Voting Rights Protestors Arrested Outside of Capitol as Senators Debate Bill

The U.S. Capitol Police have confirmed to Newsweek that 29 people protesting in favor of voting rights legislation were arrested outside the Capitol on Tuesday for charges that will include crossing a police line and crowding, obstruction, or incommoding.

The protests who stood on the Capitol steps chanted phrases that included "go tell Sinema we shall not be moved," "go tell Manchin (we shall not be moved)," and "ain't gonna let McConnell turn me around," CNN Associate Producer Morgan Rimmer wrote on Twitter.

Courtesy of @morgan_rimmer

Rimmer tweeted that the protestors sang for roughly 10 minutes before receiving their first warning from Capitol Police. Over the following 20 minutes, the police gave two more warnings before beginning to arrest protesters, using zip ties to restrain them.

The protests came as Senate Majority Leader Chuck Schumer opened debate on the voting rights measures that include the Freedom to Vote Act and the John R. Lewis Voting Rights Advancement Act today (January 18). This is the first time the bills will be debated in the Senate.

Because the bill will likely be filibustered by Republicans, requiring 60 votes to pass, the likelihood of the bills passing rests on the Democratic majority to pass rules altering the filibuster. While both moderate Democratic Senators Joe Manchin and Kyrsten Sinema said they support the voting reforms, they oppose altering the filibuster.

In an address last Thursday, Sinema publicly declared her opposition in a speech before the Senate where she said that she could not support the measure that "worsen(s) the underlying disease of division infecting our country." Sinema has previously said that she wanted to work across the aisle to pass the legislation.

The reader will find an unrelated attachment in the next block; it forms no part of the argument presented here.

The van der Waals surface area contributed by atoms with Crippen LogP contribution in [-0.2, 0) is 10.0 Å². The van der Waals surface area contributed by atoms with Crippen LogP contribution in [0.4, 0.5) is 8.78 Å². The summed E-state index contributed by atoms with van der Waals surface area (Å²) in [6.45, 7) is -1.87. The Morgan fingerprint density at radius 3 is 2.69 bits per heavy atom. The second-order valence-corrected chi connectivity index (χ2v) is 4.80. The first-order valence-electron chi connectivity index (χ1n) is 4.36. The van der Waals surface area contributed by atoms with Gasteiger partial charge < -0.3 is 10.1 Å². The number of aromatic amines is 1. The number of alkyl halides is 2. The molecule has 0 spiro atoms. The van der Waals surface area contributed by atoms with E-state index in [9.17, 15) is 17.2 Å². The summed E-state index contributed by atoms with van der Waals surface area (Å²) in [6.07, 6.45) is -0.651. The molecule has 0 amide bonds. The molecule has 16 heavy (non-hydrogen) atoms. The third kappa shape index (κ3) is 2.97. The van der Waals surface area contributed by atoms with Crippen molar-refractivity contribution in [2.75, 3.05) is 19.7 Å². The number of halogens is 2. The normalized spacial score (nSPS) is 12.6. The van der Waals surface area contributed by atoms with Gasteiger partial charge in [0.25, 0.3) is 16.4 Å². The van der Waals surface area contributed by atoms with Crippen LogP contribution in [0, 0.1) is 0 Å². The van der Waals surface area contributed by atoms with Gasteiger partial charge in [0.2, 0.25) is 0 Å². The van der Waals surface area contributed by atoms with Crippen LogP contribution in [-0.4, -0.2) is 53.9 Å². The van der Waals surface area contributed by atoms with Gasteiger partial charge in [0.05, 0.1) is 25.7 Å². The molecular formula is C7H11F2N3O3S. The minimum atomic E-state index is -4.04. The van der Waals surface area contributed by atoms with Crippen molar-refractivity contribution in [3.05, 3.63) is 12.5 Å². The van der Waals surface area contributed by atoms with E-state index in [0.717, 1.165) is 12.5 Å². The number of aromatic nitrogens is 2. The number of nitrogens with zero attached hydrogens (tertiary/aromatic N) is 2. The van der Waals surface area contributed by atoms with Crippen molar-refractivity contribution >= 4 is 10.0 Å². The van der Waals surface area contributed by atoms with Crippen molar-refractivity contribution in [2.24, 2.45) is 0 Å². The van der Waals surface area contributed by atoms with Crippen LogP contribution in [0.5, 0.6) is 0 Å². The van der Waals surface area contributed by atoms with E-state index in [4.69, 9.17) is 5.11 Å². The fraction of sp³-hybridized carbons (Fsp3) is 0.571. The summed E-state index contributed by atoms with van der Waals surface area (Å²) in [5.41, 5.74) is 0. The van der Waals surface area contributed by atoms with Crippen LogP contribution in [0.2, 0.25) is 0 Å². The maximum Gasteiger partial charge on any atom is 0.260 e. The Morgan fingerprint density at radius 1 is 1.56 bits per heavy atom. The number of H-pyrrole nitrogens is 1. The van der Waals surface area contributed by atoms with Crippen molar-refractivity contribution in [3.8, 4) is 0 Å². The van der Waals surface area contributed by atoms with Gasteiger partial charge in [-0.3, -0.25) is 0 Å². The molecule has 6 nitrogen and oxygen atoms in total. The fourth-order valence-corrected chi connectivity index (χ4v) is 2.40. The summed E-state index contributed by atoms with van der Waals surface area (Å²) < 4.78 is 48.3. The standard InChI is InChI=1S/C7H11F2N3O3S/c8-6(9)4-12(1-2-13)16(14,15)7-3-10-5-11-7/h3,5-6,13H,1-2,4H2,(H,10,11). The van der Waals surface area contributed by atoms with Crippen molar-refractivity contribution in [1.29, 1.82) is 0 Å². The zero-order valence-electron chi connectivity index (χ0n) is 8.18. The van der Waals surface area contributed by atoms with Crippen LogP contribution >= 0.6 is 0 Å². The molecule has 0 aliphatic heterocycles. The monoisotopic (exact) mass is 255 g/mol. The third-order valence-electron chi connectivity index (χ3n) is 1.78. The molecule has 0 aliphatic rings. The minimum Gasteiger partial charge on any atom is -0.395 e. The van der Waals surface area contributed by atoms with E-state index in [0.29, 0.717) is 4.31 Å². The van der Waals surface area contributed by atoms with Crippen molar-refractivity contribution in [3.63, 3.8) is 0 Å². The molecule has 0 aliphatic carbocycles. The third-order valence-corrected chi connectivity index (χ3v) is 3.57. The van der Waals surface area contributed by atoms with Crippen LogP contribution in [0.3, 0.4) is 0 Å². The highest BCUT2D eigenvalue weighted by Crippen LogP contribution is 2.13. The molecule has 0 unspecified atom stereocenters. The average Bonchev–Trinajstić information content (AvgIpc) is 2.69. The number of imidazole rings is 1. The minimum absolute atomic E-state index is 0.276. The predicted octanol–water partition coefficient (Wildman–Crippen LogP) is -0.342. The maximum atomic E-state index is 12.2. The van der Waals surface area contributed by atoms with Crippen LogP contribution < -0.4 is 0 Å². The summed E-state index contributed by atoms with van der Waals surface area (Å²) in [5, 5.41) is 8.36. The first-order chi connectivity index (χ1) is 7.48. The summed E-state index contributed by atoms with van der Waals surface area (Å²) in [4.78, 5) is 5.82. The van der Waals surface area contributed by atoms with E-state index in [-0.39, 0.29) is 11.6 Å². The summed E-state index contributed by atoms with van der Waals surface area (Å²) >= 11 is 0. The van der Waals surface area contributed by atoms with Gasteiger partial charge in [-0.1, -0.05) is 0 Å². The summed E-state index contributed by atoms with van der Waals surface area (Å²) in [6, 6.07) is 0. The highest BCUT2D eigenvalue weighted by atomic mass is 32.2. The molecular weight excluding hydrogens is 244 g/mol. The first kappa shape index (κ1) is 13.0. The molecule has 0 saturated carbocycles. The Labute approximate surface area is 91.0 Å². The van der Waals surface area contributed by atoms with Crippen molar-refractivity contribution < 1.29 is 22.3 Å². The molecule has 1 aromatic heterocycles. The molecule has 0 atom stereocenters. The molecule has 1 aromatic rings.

Her remarks were largely criticized by her Democratic colleagues who have argued that the issue of voting rights transcends other political issues in that it serves a vital role in "protecting democracy." Arizona Representative Ruben Gallego, who has been floated as a potential primary challenger for Sinema, spoke publicly in favor of the measure and urged Sinema to shift her stance.

"Today the House showed where it stands. We won't shrink from protecting our democracy and the voting rights of all Americans. It's past time for the U.S. Senate and Senator Sinema to do the same," Gallego said on Thursday.

Krysten Sinema joe manchin tax
As the Senate begins debate on two voting rights bills, Senators Krysten Sinema (left) and Joe Manchin (right) have said they both support voting rights reform, but not altering the filibuster. Win McNamee R ROD LAMKEY/POOL/AFP/Getty Images

Other Democrats have also put pressure on Sinema and Manchin to shift their stance on the filibuster in order to pass the voting rights measures. President Joe Biden has hosted both lawmakers at the White House in an attempt to secure their support. And more recently, Senator Bernie Sanders of Vermont turned up the heat on Twitter, placing responsibility on his moderate colleagues.

"As the voting rights bill finally comes to the floor of the Senate, there is only one vote which will really matter. Will 50 Democrats vote to override the filibuster, protect American democracy and pass the bill, or will Manchin and Sinema vote with the GOP and let the bill die?" Sanders said in the tweet.